The Medicines and Medical Devices Committee (MMDC) has taken advice on things podiatrists need to consider for patients who have had the COVID-19 vaccine

At present, there is no evidence to suggest that local anaesthetic agents should not be given in patients due to receive, or having recently received, the COVID-19 vaccine. On a daily basis around the United Kingdom, surgery is being undertaken utilising local anaesthetics on patients who have recently been immunised. As far as we are aware, local anaesthetics are not contraindicated in this instance (nor has any such advice been given during vaccine training to members of the MMDC).

One might consider it reasonable to delay the use of local anaesthetics for a seven-day period, but there is no evidence or formal advice given to that effect. In terms of a risk-benefit ratio, if the patient needs both a procedure involving the administration of local anaesthetic, and is receiving a COVID-19 vaccination in close proximity, then there is no clear advice or evidence indicating that this should be avoided.

The advice in the guidance to healthcare professionals on the COVID-19 vaccination programme indicates that the scheduling of COVID-19 vaccine and other vaccines should ideally be separated by an interval of at least seven days to avoid incorrect attribution of potential adverse events.

See GOV.UK: COVID-19 vaccination: information for healthcare practitioners.

Equally, recent Arthritis and Musculoskeletal Alliance (ARMA) advice on the use of steroid injections in patients in receipt of the vaccine, or shortly before receiving it, only points to the following:

“It is safe to have the COVID-19 vaccine alongside steroid exposure, but the patient may not mount such a good immune response.

  • Do not delay vaccination for someone who is taking, has received or is soon to receive steroids in any form.
  • If additional steroids are required to control inflammatory disease, that may take priority, as a flare can also worsen the risk from COVID-19
  • It may be appropriate to delay a non-essential steroid injection, as part of a shared decision, so that the response to the vaccine is more effective. For a patient who is on an elective waiting list for a steroid injection of up to 80mg methylprednisolone or 80mg triamcinolone, the administration of the COVID-19 vaccine is the priority if the vaccine has been offered to the patient and the prevalence of COVID-19 is high. In this scenario, the steroid injection should be deferred by 2 weeks after the vaccine, to enable the patient to mount the best response to the COVID-19 vaccine.”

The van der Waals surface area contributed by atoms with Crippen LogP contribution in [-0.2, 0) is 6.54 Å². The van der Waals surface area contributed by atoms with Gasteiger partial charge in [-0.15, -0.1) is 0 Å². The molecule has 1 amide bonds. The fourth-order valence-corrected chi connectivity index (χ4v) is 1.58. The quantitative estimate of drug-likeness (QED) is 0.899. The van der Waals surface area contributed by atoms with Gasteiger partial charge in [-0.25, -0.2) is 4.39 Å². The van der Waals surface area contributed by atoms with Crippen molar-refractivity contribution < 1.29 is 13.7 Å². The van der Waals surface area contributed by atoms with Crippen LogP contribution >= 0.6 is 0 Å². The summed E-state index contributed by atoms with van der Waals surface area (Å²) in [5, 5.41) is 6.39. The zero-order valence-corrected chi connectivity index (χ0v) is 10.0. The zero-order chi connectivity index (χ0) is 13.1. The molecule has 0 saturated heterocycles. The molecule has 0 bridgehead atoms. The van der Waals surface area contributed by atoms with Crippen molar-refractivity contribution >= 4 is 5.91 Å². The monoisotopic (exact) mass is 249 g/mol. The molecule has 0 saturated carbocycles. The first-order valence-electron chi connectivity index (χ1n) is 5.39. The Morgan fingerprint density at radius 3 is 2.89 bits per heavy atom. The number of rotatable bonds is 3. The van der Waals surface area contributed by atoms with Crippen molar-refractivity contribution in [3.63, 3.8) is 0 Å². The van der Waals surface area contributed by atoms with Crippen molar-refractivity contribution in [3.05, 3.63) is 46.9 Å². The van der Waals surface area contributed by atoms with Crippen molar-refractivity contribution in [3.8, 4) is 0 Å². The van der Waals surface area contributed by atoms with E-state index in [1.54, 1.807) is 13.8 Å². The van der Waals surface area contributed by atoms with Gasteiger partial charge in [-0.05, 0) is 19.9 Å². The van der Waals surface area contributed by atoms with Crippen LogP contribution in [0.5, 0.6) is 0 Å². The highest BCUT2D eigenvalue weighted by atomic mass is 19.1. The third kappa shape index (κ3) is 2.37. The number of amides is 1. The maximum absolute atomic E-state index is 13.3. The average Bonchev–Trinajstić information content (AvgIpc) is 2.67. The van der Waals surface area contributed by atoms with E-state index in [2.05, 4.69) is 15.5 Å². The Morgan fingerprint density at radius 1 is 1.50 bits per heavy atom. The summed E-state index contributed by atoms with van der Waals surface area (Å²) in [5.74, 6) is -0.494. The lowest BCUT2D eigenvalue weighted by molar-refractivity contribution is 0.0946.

See ARMA: Principles for COVID-19 Vaccination in Musculoskeletal and Rheumatology for Clinicians

Our information is based on current practice and we appreciate that new vaccines constitute uncharted territory, so we would recommend you refer to the two documents below from GOV.UK:

The latter document provides no evidence of any interaction or contra indication regarding local anaesthetics . Indeed, the Green Book simply states:

“Although no data for co-administration of COVID-19 vaccine with other vaccines exists, in the absence of such data first principles would suggest that interference between inactivated vaccines with different antigenic content is likely to be limited (see Chapter 11). Based on experience with other vaccines any potential interference is most likely to result in a slightly attenuated immune response to one of the vaccines. There is no evidence of any safety concerns, although it may make the attribution of any adverse events more difficult. Because of the absence of data on co-administration with COVID-19 vaccines, it should not be routine to offer appointments to give this vaccine at the same time as other vaccines. Based on current information about the first COVID-19 vaccines being deployed, scheduling should ideally be separated by an interval of at least seven days to avoid incorrect attribution of potential adverse events. As both of the early COVID-19 vaccines are considered inactivated (including the nonreplicating adenovirus vaccine), where individuals in an eligible cohort present having received another inactivated or live vaccine, COVID-19 vaccination should still be considered. The same applies for other live and inactivated vaccines where COVID-19 vaccination has been received first or where a patient presents requiring two vaccines. In most cases, vaccination should proceed to avoid any further delay in protection and to avoid the risk of the patient not returning for a later appointment. In such circumstances, patients should be informed about the likely timing of potential adverse events relating to each vaccine”

Thus, the seven day interval specifically relates to vaccine administration, and not other parenterally administered agents such as local anaesthetics.